Deeply poignant and relevant to current global discussions of ultra-nationalism and freedom of speech, Elif Shafak’s talk was an auspicious launch for Oxford Writers’ House. Shafak has written fifteen historical fiction novels, many of which have won awards or become bestsellers in her native Turkey. On the large canvas of the novel, she has addressed micro-realities and macro-issues such as gender equality and the treatment of minorities. In the short time she had for her talk, a mere forty minutes, and in the Q&A session that followed, she managed to eloquently discuss her background, her writing, and the political environment of today’s divided world.
As a result of the ongoing struggle for freedom of speech in Turkey, Shafak spoke passionately about her own encounters with authorities. In 2006, her novel The Bastard of Istanbul was the first work of fiction to be put on trial through Article 301 of the Turkish Penal Code for being “anti-Turkish.” As she recounted this, Shafak questioned the idea that there is a Turkish identity — or any national identity — at all. A common thread through Shafak’s talk was her fear of the increasing tribalism throughout the world. As someone who was born in France and lived in Turkey, Spain, the United States, and the United Kingdom, Shafak regards identity to be “as inherently fluid as water.” Although she feels a spiritual connection with Istanbul, she thinks of herself as a drawing compass, with one arm centred on Istanbul and the other constantly moving around it: she is both from somewhere and everywhere at the same time.
Articulate and emotional, Shafak’s discussion of the rise of xenophobia was especially relevant considering the anti-immigration rhetoric of the Brexit campaign and Donald Trump. In the past years, Turkey has lost some of its diversity, and Shafak viewed this as a loss of something utterly precious. In one of her more emotional statements, Shafak said that ‘we don’t have the luxury of being apolitical and ignoring what’s happening when what is happening matters.’
Despite persecution by her own government, Shafak does not see her work as political, but as telling the truth. This is contradictory to her later statement that there is politics in everything, but perhaps the inherent meaning behind her belief in the apolitical novel is that Shafak does not set out to make her novels political. Instead, readers make them political through the ways in which they respond to them. Although Shafak was later acquitted of all charges, she had to have a bodyguard for two years over fears of an attack, and the trial over her apparently political novel was an emotionally exhausting experience. This experience has made Shafak a proponent of free speech even when that speech is uncomfortable, because disagreement should only lead to more discussion.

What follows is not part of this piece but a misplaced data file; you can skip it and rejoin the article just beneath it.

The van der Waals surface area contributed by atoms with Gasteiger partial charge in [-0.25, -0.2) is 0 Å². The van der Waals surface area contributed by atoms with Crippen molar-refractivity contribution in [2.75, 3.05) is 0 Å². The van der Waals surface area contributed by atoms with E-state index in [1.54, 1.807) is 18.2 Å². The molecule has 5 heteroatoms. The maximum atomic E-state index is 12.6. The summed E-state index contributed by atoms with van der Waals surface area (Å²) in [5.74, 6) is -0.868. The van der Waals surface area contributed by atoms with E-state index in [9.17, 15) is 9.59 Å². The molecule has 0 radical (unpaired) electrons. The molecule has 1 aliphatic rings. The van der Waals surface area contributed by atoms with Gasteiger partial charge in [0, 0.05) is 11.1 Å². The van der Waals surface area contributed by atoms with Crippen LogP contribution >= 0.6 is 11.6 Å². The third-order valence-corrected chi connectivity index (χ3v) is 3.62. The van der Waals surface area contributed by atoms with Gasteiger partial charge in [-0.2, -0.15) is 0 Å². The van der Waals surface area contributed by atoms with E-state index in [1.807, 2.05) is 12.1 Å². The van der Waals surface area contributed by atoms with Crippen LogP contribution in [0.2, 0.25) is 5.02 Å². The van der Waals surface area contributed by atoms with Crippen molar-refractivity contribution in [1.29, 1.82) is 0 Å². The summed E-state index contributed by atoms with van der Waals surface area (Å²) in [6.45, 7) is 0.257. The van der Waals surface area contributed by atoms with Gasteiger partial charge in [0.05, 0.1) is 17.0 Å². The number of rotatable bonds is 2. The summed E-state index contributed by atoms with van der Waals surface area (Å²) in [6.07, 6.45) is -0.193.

One of the most definitive aspects of Shafak’s talk was her stress on the importance of words, and conversely, on the importance of silence. Silence can communicate as much as sounds if one pays attention, and much of Shafak’s work is derived from hearing beyond the silences of minorities and giving voice to them. She continuously stressed that words matter, and that they can make people more open-minded. Stories are a kind of energy, which, whether positive or negative, is contagious. As a result, Shafak feels her responsibility to speak up and to create positive energy in the world.
In the Q&A session at the end, Shafak was asked whether her writing was autobiographical. ‘No,’ she replied, ‘I find liberation in not being myself and in having no boundaries.’ Ultimately, Shafak’s response is emblematic of both her worldview and her career. From a philosophical perspective, Shafak sees no national or religious boundaries. From the perspective of her personal history, Shafak has broken every conservative boundary by becoming a bestselling female author and addressing issues that would otherwise go ignored.